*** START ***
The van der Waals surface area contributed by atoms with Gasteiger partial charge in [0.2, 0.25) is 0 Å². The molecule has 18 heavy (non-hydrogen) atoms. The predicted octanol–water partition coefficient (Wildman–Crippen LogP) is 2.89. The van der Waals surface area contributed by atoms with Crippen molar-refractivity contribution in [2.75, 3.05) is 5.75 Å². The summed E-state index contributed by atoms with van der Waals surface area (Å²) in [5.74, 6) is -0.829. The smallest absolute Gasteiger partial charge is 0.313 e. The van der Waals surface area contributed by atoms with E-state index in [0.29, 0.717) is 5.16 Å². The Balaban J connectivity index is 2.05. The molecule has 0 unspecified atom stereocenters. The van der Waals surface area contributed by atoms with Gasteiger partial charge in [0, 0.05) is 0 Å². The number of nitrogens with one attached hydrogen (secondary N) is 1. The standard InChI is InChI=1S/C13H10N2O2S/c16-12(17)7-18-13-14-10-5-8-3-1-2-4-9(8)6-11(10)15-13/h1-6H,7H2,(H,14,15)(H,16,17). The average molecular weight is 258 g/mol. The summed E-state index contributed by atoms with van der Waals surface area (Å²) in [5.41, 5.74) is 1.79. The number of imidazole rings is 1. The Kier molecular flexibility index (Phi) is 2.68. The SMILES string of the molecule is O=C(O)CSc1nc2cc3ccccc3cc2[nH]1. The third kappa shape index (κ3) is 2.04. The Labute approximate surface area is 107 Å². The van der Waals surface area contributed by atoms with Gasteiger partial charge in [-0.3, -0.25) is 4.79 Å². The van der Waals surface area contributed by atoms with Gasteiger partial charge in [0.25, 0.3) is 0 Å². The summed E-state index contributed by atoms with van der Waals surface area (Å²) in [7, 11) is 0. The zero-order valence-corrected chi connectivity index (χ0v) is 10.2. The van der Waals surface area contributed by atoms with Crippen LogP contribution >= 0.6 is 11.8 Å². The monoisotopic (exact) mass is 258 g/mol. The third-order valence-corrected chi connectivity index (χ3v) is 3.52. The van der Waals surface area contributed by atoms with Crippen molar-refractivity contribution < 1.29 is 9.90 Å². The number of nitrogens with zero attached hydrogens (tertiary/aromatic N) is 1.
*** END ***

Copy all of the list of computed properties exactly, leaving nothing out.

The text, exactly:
The van der Waals surface area contributed by atoms with Gasteiger partial charge in [0.2, 0.25) is 0 Å². The molecule has 18 heavy (non-hydrogen) atoms. The predicted octanol–water partition coefficient (Wildman–Crippen LogP) is 2.89. The van der Waals surface area contributed by atoms with Crippen molar-refractivity contribution in [2.75, 3.05) is 5.75 Å². The summed E-state index contributed by atoms with van der Waals surface area (Å²) in [5.74, 6) is -0.829. The smallest absolute Gasteiger partial charge is 0.313 e. The van der Waals surface area contributed by atoms with E-state index in [0.29, 0.717) is 5.16 Å². The Balaban J connectivity index is 2.05. The molecule has 0 unspecified atom stereocenters. The van der Waals surface area contributed by atoms with Gasteiger partial charge in [0, 0.05) is 0 Å². The number of nitrogens with one attached hydrogen (secondary N) is 1. The standard InChI is InChI=1S/C13H10N2O2S/c16-12(17)7-18-13-14-10-5-8-3-1-2-4-9(8)6-11(10)15-13/h1-6H,7H2,(H,14,15)(H,16,17). The average molecular weight is 258 g/mol. The summed E-state index contributed by atoms with van der Waals surface area (Å²) in [5.41, 5.74) is 1.79. The number of imidazole rings is 1. The Kier molecular flexibility index (Phi) is 2.68. The SMILES string of the molecule is O=C(O)CSc1nc2cc3ccccc3cc2[nH]1. The third kappa shape index (κ3) is 2.04. The Labute approximate surface area is 107 Å². The van der Waals surface area contributed by atoms with Gasteiger partial charge in [-0.3, -0.25) is 4.79 Å². The van der Waals surface area contributed by atoms with Gasteiger partial charge in [0.25, 0.3) is 0 Å². The summed E-state index contributed by atoms with van der Waals surface area (Å²) in [7, 11) is 0. The zero-order valence-corrected chi connectivity index (χ0v) is 10.2. The van der Waals surface area contributed by atoms with Crippen LogP contribution >= 0.6 is 11.8 Å². The monoisotopic (exact) mass is 258 g/mol. The third-order valence-corrected chi connectivity index (χ3v) is 3.52. The van der Waals surface area contributed by atoms with Crippen molar-refractivity contribution < 1.29 is 9.90 Å². The number of nitrogens with zero attached hydrogens (tertiary/aromatic N) is 1.